Edward Snowden long ago claimed that his mission was a huge success. It’s unlikely that even President Barack Obama would dispute his claim. Almost a year after the startling revelations by the NSA whistle-blower and the release of classified documents by him to several media outlets, the US is continuing to feel the pain of those disclosures. And this pain is likely to continue until the Obama administration treats itself by launching serious reforms to curb the metadata collection by the spying agency.
For any pain, the treatment is unavoidable and must be prompt. It seems Washington has woken up to the urgency and is aware of the huge consequences any delay would trigger. Snowden’s revelations have hit US technology firms hard – in fact more lethally than they had expected. They are losing business worth billions of dollars as foreign companies are losing faith in them due to fear of leakage of their vital data and are transferring business outside the US.
In keeping with the pubic and business mood, President Obama and Congress are said to be moving closer to a consensus on how to respond to the Snowden disclosures. What is needed is a complete overhaul of the data collection system, in a way that will restore public and business confidence. Superficial measures will not help to repair the damage that has been caused, the reason being that the damage is very huge.
The president has proposed that bulk telephone metadata remain with the phone companies. To get access in all but emergencies, the government would need an order from the Foreign Intelligence Surveillance Court, and queries would be limited to two hops from the original search, to prevent unbridled fishing expeditions. It’s indeed a good idea, and can help dispel doubts. But will foreign governments and companies be satisfied with this action? It’s highly unlikely. The government can still devise secret measures to access the data and it would take another Snowden to disclose them.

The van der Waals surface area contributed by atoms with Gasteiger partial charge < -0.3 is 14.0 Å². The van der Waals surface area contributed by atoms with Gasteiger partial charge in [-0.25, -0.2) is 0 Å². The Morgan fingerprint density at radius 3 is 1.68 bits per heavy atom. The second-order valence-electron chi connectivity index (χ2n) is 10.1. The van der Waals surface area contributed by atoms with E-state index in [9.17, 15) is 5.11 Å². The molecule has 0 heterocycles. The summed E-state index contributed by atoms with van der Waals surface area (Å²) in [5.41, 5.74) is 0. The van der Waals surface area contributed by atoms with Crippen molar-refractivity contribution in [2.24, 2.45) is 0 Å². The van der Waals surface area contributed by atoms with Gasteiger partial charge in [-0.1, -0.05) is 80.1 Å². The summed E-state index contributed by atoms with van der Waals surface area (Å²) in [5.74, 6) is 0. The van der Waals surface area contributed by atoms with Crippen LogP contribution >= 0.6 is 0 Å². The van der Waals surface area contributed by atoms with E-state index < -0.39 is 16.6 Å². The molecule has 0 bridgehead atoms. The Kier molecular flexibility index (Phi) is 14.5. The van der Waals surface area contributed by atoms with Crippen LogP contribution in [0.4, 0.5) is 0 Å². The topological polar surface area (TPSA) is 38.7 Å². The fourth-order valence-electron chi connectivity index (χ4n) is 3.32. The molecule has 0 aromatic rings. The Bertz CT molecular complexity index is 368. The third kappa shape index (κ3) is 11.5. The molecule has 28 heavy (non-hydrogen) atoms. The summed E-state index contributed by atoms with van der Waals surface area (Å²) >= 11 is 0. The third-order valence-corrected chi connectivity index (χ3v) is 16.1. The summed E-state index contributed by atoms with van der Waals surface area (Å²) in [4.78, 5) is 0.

The latest disclosures on NSA snooping show that not all of its actions were legally sanctioned. According to reports, the US intelligence chiefs have confirmed that the NSA has used a ‘back door’ in surveillance law to perform warrantless searches on Americans’ communications. The NSA’s collection programs are ostensibly targeted at foreigners, but in August Britian’s The Guardian revealed a secret rule change allowing NSA analysts to search for Americans’ details within the databases.
Spying is an integral part of every country’s existence and Washington too will not take any action that will curtail its spying activity. That will be the challenge for Obama – how to continue the spying and at the same time initiate measures that will repair the damage.